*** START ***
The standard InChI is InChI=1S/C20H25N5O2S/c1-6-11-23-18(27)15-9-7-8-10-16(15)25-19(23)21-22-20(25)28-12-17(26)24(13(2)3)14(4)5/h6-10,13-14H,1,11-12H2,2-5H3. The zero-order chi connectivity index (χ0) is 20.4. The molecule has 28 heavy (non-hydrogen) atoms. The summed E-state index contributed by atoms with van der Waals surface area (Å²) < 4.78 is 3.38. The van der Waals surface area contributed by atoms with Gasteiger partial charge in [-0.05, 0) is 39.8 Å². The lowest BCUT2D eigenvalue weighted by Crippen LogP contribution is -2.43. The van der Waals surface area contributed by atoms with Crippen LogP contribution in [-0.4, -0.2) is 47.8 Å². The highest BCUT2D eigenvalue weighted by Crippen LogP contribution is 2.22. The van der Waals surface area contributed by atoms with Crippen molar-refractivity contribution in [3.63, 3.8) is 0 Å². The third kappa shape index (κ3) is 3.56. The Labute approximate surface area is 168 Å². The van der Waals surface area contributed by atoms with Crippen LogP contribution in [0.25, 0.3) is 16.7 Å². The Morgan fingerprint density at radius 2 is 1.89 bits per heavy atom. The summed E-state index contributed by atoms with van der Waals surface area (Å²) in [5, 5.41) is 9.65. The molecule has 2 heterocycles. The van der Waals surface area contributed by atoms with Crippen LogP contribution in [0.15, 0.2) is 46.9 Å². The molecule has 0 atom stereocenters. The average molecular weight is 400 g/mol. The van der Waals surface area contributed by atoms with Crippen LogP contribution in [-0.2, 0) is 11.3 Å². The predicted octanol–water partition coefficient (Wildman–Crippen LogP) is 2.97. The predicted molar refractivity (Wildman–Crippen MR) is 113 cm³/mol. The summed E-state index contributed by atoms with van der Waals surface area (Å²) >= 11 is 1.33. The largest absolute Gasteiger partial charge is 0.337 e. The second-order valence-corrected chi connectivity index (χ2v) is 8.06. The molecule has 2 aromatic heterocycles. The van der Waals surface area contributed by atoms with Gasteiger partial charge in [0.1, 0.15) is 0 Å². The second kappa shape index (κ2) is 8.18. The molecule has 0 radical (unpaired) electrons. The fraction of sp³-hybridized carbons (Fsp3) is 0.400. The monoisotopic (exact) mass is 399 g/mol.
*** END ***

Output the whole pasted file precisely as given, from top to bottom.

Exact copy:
The standard InChI is InChI=1S/C20H25N5O2S/c1-6-11-23-18(27)15-9-7-8-10-16(15)25-19(23)21-22-20(25)28-12-17(26)24(13(2)3)14(4)5/h6-10,13-14H,1,11-12H2,2-5H3. The zero-order chi connectivity index (χ0) is 20.4. The molecule has 28 heavy (non-hydrogen) atoms. The summed E-state index contributed by atoms with van der Waals surface area (Å²) < 4.78 is 3.38. The van der Waals surface area contributed by atoms with Gasteiger partial charge in [-0.05, 0) is 39.8 Å². The lowest BCUT2D eigenvalue weighted by Crippen LogP contribution is -2.43. The van der Waals surface area contributed by atoms with Crippen LogP contribution in [-0.4, -0.2) is 47.8 Å². The highest BCUT2D eigenvalue weighted by Crippen LogP contribution is 2.22. The van der Waals surface area contributed by atoms with Crippen molar-refractivity contribution in [3.63, 3.8) is 0 Å². The third kappa shape index (κ3) is 3.56. The Labute approximate surface area is 168 Å². The van der Waals surface area contributed by atoms with Crippen LogP contribution in [0.25, 0.3) is 16.7 Å². The Morgan fingerprint density at radius 2 is 1.89 bits per heavy atom. The summed E-state index contributed by atoms with van der Waals surface area (Å²) in [5, 5.41) is 9.65. The molecule has 2 heterocycles. The van der Waals surface area contributed by atoms with Crippen LogP contribution in [0.15, 0.2) is 46.9 Å². The molecule has 0 atom stereocenters. The average molecular weight is 400 g/mol. The van der Waals surface area contributed by atoms with Crippen LogP contribution in [-0.2, 0) is 11.3 Å². The predicted octanol–water partition coefficient (Wildman–Crippen LogP) is 2.97. The predicted molar refractivity (Wildman–Crippen MR) is 113 cm³/mol. The summed E-state index contributed by atoms with van der Waals surface area (Å²) >= 11 is 1.33. The largest absolute Gasteiger partial charge is 0.337 e. The second-order valence-corrected chi connectivity index (χ2v) is 8.06. The molecule has 2 aromatic heterocycles. The van der Waals surface area contributed by atoms with Gasteiger partial charge in [0.1, 0.15) is 0 Å². The second kappa shape index (κ2) is 8.18. The molecule has 0 radical (unpaired) electrons. The fraction of sp³-hybridized carbons (Fsp3) is 0.400. The monoisotopic (exact) mass is 399 g/mol.